What book do you reread the most?

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Rebeca Darklight
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Post by Rebeca Darklight » 21 Apr 2007, 20:34

metroidhunter9292 wrote:Probably a book from the Artemis Fowl Series by Eoin Colfer, Or part of the Harry Potter Series by J. K. Rowling. I've read at least one from each more than three times a year. Hoorah for infantile reading!
I have read lots of people love Artemis Fowl. What is it about?
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Rowan
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Post by Rowan » 21 Apr 2007, 21:17

I read the Harry Potter books about twice-three times a year. Also, The Master and Margarita by Bulgakov around Easter.This year, I am trying to catch up on a lot of the young adult lit that I have lying about here. I could list all of them, but I do need SOME sleep from time to time.
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lifelongreader
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Post by lifelongreader » 07 May 2007, 23:48

I used to reread Lord of the Rings series every summer when I was a kid, now I am rereading some books I haven't read for many years.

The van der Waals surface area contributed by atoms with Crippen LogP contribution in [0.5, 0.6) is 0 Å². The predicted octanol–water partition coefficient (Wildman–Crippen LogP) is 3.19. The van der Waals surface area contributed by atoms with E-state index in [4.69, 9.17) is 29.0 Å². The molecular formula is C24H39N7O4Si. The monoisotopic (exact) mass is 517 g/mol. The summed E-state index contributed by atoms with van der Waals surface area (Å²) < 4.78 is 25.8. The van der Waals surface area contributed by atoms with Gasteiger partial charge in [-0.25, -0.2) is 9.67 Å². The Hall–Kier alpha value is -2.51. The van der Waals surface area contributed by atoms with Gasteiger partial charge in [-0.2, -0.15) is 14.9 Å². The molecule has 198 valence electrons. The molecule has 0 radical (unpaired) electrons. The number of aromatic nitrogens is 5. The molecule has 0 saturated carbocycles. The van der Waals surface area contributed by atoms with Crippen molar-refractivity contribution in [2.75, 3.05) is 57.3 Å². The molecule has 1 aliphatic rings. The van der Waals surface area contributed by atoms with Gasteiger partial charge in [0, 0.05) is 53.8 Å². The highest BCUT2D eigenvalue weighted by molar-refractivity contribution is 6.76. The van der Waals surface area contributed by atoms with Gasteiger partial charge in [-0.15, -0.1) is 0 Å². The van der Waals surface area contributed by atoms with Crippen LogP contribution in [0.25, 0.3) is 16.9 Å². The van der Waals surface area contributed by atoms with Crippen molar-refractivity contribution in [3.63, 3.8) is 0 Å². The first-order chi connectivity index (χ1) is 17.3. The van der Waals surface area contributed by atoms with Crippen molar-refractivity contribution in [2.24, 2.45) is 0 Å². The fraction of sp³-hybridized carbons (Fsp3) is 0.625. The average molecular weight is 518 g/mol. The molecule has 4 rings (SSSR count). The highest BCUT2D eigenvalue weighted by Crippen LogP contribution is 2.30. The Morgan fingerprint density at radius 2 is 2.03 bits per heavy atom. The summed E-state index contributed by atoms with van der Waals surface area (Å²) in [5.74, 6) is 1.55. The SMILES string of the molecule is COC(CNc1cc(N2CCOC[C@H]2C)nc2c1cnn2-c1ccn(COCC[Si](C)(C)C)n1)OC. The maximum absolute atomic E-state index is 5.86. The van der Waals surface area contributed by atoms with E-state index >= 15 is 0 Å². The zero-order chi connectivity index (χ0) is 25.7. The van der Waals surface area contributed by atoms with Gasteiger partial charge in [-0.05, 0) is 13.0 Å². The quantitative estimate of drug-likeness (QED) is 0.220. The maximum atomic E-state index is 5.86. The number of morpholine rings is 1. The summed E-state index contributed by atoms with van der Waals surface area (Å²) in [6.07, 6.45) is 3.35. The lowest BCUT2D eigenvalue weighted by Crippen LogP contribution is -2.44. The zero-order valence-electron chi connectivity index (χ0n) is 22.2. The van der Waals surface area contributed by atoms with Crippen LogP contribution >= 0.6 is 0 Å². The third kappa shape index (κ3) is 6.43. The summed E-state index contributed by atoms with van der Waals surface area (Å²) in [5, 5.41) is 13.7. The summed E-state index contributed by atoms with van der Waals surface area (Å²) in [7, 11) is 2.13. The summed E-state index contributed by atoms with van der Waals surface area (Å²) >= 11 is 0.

Dante's Inferno is one I keep dipping into.

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Niphredil
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Post by Niphredil » 30 May 2007, 09:11

Lolita and The Picture of Dorian Gray are my biggest repeats. Though I'v started having Lolita dreams recently :? maybe time to give that one a rest.

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lifelongreader
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Post by lifelongreader » 30 May 2007, 09:29

Rebeca Darklight wrote:
metroidhunter9292 wrote:Probably a book from the Artemis Fowl Series by Eoin Colfer, Or part of the Harry Potter Series by J. K. Rowling. I've read at least one from each more than three times a year. Hoorah for infantile reading!
I have read lots of people love Artemis Fowl. What is it about?
Hi Rebeca,
I have read a couple of them and they did very little for me - you can read reviews on my blog. The basic premise is that Artemis Fowl is a teenage genius who tries to steal gold from the leprechauns in Ireland.

He is a bit like a 13 year old James Bond character and to be honest, he irritates the heck out of me! I read the second book to give Mr Colfer another chance, but it did not work. No more Artemis Fowl for me!!

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bibliolatrist
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Post by bibliolatrist » 30 May 2007, 11:23